Most of the solid waste produced by Ann Arbor households is now recycled-but businesses still landfill 80 percent of their trash.
The city doesn’t have much leverage to change businesses’ practices, because its free trash pickup covers only the downtown area—everywhere else, commercial clients have to pay either the city or a private waste hauler. So it was a real challenge when city council told the solid waste staff to find a way to boost commercial recycling—without imposing any new taxes or fees.
Their proposed solution: leave collection to the private haulers—but make them contract with the city instead of individual businesses. They’ve requested proposals from two commercial haulers for a single citywide trash contract. The winning firm would get a monopoly on private trash collection. In exchange, the city would collect an annual fee—and the rates customers pay would be structured to encourage recycling.
“The ideological reality is that most businesses need economic incentive to recycle,” explains solid waste coordinator Bryan Weinert. With competing firms “hopscotching all over the city” to serve scattered clients, “it’s kind of the Wild West in some ways right now,” Weinert says. “Doesn’t it make sense intuitively that it would be far more cost effective and efficient to provide a single hauler to provide pickup to all of those locations?”
“It could be a good thing in that the city could use its buying power to leverage lower pricing and get better customer service than the city itself is able to provide,” replies First Martin manager John Teeter. But then Teeter adds a caveat: “It could be a bad thing if it’s poorly run, poorly executed, and the city is just using it as a revenue generator for something else.”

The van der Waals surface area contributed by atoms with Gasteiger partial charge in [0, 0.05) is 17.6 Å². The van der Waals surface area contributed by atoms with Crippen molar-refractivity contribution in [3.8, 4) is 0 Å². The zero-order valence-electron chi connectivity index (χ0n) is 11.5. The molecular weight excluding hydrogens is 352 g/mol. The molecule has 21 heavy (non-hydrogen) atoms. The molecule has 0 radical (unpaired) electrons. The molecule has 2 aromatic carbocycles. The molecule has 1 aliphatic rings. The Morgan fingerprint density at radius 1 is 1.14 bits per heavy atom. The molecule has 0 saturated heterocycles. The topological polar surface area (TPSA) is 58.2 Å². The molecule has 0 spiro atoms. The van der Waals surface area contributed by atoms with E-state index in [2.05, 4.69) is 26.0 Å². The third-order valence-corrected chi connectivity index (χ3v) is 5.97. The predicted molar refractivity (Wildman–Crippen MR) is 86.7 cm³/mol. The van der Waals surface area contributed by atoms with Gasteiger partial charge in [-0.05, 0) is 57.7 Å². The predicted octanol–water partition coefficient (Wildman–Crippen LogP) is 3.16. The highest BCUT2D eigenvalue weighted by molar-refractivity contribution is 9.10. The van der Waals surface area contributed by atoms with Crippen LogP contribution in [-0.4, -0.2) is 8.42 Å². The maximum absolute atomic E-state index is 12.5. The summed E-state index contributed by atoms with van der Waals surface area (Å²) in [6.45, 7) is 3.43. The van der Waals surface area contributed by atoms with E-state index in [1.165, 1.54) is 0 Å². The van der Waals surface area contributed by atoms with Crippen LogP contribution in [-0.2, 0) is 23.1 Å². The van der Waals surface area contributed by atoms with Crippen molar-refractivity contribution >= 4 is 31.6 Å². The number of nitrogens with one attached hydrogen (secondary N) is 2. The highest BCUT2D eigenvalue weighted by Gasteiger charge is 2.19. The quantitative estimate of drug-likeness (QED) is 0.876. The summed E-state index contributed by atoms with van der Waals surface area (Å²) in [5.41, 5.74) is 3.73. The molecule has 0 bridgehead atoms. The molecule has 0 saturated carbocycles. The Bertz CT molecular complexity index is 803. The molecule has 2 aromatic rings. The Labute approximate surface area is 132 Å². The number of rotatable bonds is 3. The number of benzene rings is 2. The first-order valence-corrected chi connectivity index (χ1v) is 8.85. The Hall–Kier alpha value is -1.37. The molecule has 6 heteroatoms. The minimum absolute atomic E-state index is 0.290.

The franchise fee alone could bring in several hundred thousand dollars a year. Weinert says that money would go to support recycling efforts. But the real gain, he says, is that the fees companies pay would encourage recycling—for instance, by offering discounts if companies can get by with a smaller Dumpster, or with fewer trash pickups per week. The principle, Weinert says, is that “your tax dollars have got you covered for recycling—but if you want to throw it away, there’s a cost. That seems fair to me.”
Some property managers, though, are skeptical. “I like to pick and choose [a hauler], because you can get more control,” says Jerry Moyer, property manager for 101 North Main. “I don’t want to have another layer where I would have to call the city who would call the vendor,” concurs First Martin’s John Teeter. “If there’s a problem and you call the city, someone eventually gets back to you,” Teeter adds. “My private hauler will respond on that same day.”
And while Teeter supports recycling in theory, he doesn’t want to end up paying more for trash hauling in order to support it. “Efficiency, level of service, and cost are more important to me than someone who is approaching this as ‘We need more recycling—recycling is good no matter what the cost,'” he says.
Still, Teeter agreed to serve on a committee reviewing the proposals submitted by haulers Waste Management and Allied Waste. “We’re participating,” he says. “I remain cautiously optimistic.” The group was still working in October, but was leaning toward Waste Management. Even after the city’s fee and other costs, Weinert estimates, its prices could save the average business 10-12 percent on disposal costs.
Weinert stresses that the staff can only propose policy—not create it. “Ultimately,” he says, “this is a political decision.” Even if city council acts before year-end, the franchise wouldn’t begin until next July—and full implementation would take another couple of years.